The Next Best Thing
Screenplay : Thomas Ropelewski
MPAA Rating : PG-13
Year of Release : 2000
Stars : Rupert Everett (Robert Whittaker), Madonna (Abbie Reynolds), Benjamin Bratt (Ben), Michael Vartan (Kevin), Josef Sommer (Richard Whittaker), Lynn Redgrave (Helen Whittaker), Illeana Douglas (Elizabeth), Neil Patrick Harris (David), Malcolm Stumpf (Sam)
Is it possible for there to be a film starring Madonna that does not include at least one of her songs during the movie? Is there something in her contract that demands that she must be included in the film both visually and aurally?
This is not to say that there is something bad about Madonna's music. But, hearing her singing on the soundtrack constantly reminds us that we're not watching a character on-screen, but rather, we are watching Madonna playing a character on-screen. This might not be as troubling if Madonna were a better actress, but her latest turn in John Schlesinger's progressive dramedy "The Next Best Thing" cements for certain what has been suspected for a long time: she is a bad actress, Golden Globe or not. Her leaden performance weighs down an already heavy-handed film in a way that causes it to sink straight to the bottom.
Like "The Object of My Affection" (1998) two years ago, "The Next Best Thing" is an unsubtle cinematic plea for the viability of the alternative family. However, interestingly enough, no one in Hollywood seems capable of imagining an alternative family outside of a straight white woman and a gay white man. It seems that "alternative" is becoming just as stubbornly unflinching in its construction as "traditional."
Madonna stars as Abbie, a single woman in her late 30s who has just been dumped by her latest shallow boyfriend, Kevin (Michael Vartan), and is wallowing in her despair that she will never find Mr. Right and have a family. One night, she and her best friend, Robert (Rupert Everett), who is gay, have a drunken encounter that leads to Abbie becoming pregnant. Abbie and Robert decide to move in together and raise the child themselves as a family. The film then jumps ahead six years, where Abbie and Robert are still living together, happily raising their son, Sam (Malcolm Stumpf).
Of course, this premise has been mined before in "The Object of My Affection," but so far "The Next Best Thing" has a vague hint of potential. That hint doesn't last long, though. Instead of examining what might actually go into the day-to-day life of an alternative family, rather than looking at true emotional issues and the kinds of hard questions that must be raised and answered in any family, screenwriter Thomas Ropelewski ("Look Who's Talking Now") expends the film's energy in concocting a flimsy conflict where Abbie falls in love with a suave New York businessman named Ben (Benjamin Bratt).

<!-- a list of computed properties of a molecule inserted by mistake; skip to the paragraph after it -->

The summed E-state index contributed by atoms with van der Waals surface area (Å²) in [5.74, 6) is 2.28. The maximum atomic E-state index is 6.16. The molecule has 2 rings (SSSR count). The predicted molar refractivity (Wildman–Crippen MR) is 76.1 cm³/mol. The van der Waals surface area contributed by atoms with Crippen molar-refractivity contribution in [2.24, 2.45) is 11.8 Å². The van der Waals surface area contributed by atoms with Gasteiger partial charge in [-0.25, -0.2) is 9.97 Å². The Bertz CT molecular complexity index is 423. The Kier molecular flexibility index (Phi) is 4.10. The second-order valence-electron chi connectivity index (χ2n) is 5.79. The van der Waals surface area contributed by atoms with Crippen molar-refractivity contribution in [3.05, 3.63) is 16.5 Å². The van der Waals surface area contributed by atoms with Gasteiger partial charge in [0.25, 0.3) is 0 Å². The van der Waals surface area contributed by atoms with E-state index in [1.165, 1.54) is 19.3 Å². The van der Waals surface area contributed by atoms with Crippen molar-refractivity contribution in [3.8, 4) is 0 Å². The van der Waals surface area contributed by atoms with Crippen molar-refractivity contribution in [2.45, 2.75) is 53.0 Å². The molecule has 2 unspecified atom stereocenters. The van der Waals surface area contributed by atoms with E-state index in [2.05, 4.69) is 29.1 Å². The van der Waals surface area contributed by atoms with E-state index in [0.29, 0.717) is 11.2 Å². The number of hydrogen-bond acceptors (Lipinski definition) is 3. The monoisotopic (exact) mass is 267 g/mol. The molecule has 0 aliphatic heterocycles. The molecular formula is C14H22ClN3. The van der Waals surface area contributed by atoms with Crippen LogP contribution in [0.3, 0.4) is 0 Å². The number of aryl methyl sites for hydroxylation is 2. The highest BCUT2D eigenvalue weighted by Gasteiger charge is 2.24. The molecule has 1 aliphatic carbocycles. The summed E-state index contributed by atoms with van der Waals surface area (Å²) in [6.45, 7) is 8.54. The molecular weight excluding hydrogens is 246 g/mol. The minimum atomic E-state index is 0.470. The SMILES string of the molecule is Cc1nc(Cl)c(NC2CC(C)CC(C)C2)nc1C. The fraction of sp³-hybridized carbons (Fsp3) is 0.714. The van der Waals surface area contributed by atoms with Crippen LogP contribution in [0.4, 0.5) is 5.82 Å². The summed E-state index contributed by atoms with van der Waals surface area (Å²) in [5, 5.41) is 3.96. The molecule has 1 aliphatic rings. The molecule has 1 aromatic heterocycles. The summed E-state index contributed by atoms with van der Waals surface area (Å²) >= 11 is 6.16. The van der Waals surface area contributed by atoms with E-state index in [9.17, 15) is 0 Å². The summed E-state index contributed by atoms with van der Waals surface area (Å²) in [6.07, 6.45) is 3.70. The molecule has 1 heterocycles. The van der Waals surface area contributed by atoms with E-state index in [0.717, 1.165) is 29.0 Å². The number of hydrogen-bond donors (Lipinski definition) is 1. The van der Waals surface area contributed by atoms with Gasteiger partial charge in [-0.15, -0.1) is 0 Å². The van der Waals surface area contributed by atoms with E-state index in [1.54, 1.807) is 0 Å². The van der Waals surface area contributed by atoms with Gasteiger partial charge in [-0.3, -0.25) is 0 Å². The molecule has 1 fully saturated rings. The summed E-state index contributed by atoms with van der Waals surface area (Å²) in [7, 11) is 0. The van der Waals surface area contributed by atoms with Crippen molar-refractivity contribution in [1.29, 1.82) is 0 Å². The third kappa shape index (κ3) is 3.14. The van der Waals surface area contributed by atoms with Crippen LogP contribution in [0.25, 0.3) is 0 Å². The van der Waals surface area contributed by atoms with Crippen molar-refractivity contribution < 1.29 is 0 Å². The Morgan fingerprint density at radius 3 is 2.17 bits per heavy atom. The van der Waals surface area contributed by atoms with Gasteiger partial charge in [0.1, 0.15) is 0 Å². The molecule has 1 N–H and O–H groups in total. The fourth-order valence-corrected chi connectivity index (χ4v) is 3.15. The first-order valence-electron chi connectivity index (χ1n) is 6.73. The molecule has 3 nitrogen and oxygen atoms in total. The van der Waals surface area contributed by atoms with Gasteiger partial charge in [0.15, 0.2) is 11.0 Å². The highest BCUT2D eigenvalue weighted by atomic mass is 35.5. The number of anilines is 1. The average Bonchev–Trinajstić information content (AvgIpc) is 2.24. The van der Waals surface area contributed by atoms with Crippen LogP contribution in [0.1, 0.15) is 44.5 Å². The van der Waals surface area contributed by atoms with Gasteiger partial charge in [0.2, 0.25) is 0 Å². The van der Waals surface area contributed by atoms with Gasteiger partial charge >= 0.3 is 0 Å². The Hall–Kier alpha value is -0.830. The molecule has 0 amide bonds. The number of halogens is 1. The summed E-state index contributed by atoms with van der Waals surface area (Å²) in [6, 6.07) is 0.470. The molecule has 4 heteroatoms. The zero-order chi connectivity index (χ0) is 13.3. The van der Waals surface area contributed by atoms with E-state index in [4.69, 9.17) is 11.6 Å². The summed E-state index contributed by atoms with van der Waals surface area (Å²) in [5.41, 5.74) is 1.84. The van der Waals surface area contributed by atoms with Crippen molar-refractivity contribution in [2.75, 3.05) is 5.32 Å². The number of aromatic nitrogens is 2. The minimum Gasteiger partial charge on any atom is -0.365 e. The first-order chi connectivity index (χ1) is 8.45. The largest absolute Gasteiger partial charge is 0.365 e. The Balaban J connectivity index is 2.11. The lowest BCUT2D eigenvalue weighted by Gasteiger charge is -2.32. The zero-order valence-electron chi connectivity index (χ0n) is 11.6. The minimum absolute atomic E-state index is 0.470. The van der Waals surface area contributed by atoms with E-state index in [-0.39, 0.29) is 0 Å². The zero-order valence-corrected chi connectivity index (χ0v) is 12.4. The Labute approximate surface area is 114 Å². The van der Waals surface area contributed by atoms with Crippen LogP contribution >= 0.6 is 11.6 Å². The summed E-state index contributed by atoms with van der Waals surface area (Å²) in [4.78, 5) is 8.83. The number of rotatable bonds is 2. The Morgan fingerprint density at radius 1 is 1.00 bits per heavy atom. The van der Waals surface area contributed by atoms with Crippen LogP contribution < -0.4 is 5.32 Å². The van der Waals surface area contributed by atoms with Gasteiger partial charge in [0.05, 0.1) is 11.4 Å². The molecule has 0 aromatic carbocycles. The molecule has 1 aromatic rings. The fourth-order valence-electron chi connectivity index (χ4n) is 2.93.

This creates a rupture in the progressive familial bliss because Abbie and Ben want to get married and move back to New York, taking Sam with them. Robert feels that he must have some kind of legal right to joint custody, which unfortunately introduces lawyers, judges, and a courtroom into the story. From there, the already wobbly narrative quickly slides into pure mush, right down to the cliche courtroom sequence and all its grandstanding, pseudo-elegant monologues that bring the movie to its disingenuous, unaffecting climax.
Director John Schlesinger, who was known in the late '60s and '70s for such great and moving films as "Midnight Cowboy" (1969) and "Sunday Bloody Sunday" (1971), doesn't seem to know what to make of this project. It starts off as a sitcom-like comedy, then changes gears midway through and becomes a heavy-handed drama that plays like a reduced-calorie version of "Kramer vs. Kramer" (1979).
Much of it can be blamed on Ropelewski's script, which creates slots to fill rather than characters. Rupert Everett, whose charm can overcome almost any obstacle, still flounders helplessly as Robert, a role with no real definition. For instance, while most of the film makes him out to be a decent, noble human being, he is still forced into a silly, uncharacteristic sequence where he acts like an utter jerk to Ben for no other reason than to introduce the idea of jealousy into his relationship with Abbie.
Abbie is even less defined than Ben, and Madonna's wooden performance (complete with an inexplicable quasi-British accent that comes and goes) doesn't help matters at all. All we know about her by the end of the film is that she's a good yoga instructor and she doesn't like the idea of growing old. Then there are all kinds of supporting slots to be filled: Neil Patrick Harris fills the slot of the angry HIV-positive gay friend (is there such a thing as a film about homosexuality that doesn't somehow work in something about AIDS?); Lynn Redgrave fills the slot of the dotty, eccentric, but accepting mother; and Josef Sommer gets the thankless role of the staunch, conservative, but ultimately accepting father.
The real problem with "The Next Best Thing," though, is the same problem that plagued "The Object of My Affection": It's so determined to wrap everything up in a neat, happy package that its disingenuousness becomes almost unbearable. While "The Object of My Affection" was content to leave at least a hint of ambiguity about its conclusion, "The Next Best Thing" collapses in on itself and reveals just how unsure it is of its own material by tacking on an epilogue that literally spells out the ending's happiness in big white letters. Those last moments are almost revoltingly saccharine, and rather than affirming the benefits of diversity, they assure us of just how low the film is willing to go to force its point.
©2000 James Kendrick